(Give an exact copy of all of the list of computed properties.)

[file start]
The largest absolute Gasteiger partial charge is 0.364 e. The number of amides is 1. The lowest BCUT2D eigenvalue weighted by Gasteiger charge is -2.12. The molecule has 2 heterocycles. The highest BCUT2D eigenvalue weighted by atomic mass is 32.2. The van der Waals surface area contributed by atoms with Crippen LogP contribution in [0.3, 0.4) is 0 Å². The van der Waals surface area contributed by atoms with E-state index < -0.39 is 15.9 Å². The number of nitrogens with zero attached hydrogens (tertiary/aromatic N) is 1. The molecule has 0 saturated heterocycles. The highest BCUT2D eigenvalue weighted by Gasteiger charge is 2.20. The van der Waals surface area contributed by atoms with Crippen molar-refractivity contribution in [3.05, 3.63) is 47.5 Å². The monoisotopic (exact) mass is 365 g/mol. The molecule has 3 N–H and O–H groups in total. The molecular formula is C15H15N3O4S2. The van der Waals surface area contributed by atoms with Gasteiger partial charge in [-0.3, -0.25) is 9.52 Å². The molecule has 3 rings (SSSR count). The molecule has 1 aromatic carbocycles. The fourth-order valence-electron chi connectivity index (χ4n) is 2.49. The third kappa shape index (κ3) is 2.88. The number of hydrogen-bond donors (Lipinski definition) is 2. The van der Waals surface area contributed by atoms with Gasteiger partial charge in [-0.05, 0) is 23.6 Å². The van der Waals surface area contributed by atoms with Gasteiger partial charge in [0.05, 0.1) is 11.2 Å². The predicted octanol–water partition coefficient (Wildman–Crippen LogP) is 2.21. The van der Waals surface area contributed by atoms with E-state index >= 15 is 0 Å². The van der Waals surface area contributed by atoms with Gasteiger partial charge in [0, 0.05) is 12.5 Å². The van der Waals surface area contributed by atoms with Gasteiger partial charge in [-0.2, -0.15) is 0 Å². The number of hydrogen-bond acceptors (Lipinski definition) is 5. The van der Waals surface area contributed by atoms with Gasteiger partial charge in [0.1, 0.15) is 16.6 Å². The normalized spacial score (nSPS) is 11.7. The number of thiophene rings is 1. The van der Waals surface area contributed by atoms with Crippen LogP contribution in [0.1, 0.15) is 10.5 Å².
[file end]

The largest absolute Gasteiger partial charge is 0.364 e. The number of amides is 1. The lowest BCUT2D eigenvalue weighted by Gasteiger charge is -2.12. The molecule has 2 heterocycles. The highest BCUT2D eigenvalue weighted by atomic mass is 32.2. The van der Waals surface area contributed by atoms with Crippen LogP contribution in [0.3, 0.4) is 0 Å². The van der Waals surface area contributed by atoms with E-state index < -0.39 is 15.9 Å². The number of nitrogens with zero attached hydrogens (tertiary/aromatic N) is 1. The molecule has 0 saturated heterocycles. The highest BCUT2D eigenvalue weighted by Gasteiger charge is 2.20. The van der Waals surface area contributed by atoms with Crippen molar-refractivity contribution in [3.05, 3.63) is 47.5 Å². The monoisotopic (exact) mass is 365 g/mol. The molecule has 3 N–H and O–H groups in total. The molecular formula is C15H15N3O4S2. The van der Waals surface area contributed by atoms with Gasteiger partial charge in [-0.3, -0.25) is 9.52 Å². The molecule has 3 rings (SSSR count). The molecule has 1 aromatic carbocycles. The fourth-order valence-electron chi connectivity index (χ4n) is 2.49. The third kappa shape index (κ3) is 2.88. The number of hydrogen-bond donors (Lipinski definition) is 2. The van der Waals surface area contributed by atoms with Gasteiger partial charge in [-0.05, 0) is 23.6 Å². The van der Waals surface area contributed by atoms with Gasteiger partial charge in [0.05, 0.1) is 11.2 Å². The predicted octanol–water partition coefficient (Wildman–Crippen LogP) is 2.21. The van der Waals surface area contributed by atoms with E-state index >= 15 is 0 Å². The van der Waals surface area contributed by atoms with Gasteiger partial charge in [0, 0.05) is 12.5 Å². The van der Waals surface area contributed by atoms with Gasteiger partial charge in [-0.2, -0.15) is 0 Å². The number of hydrogen-bond acceptors (Lipinski definition) is 5. The van der Waals surface area contributed by atoms with Gasteiger partial charge in [0.1, 0.15) is 16.6 Å². The normalized spacial score (nSPS) is 11.7. The number of thiophene rings is 1. The van der Waals surface area contributed by atoms with Crippen LogP contribution in [0.1, 0.15) is 10.5 Å².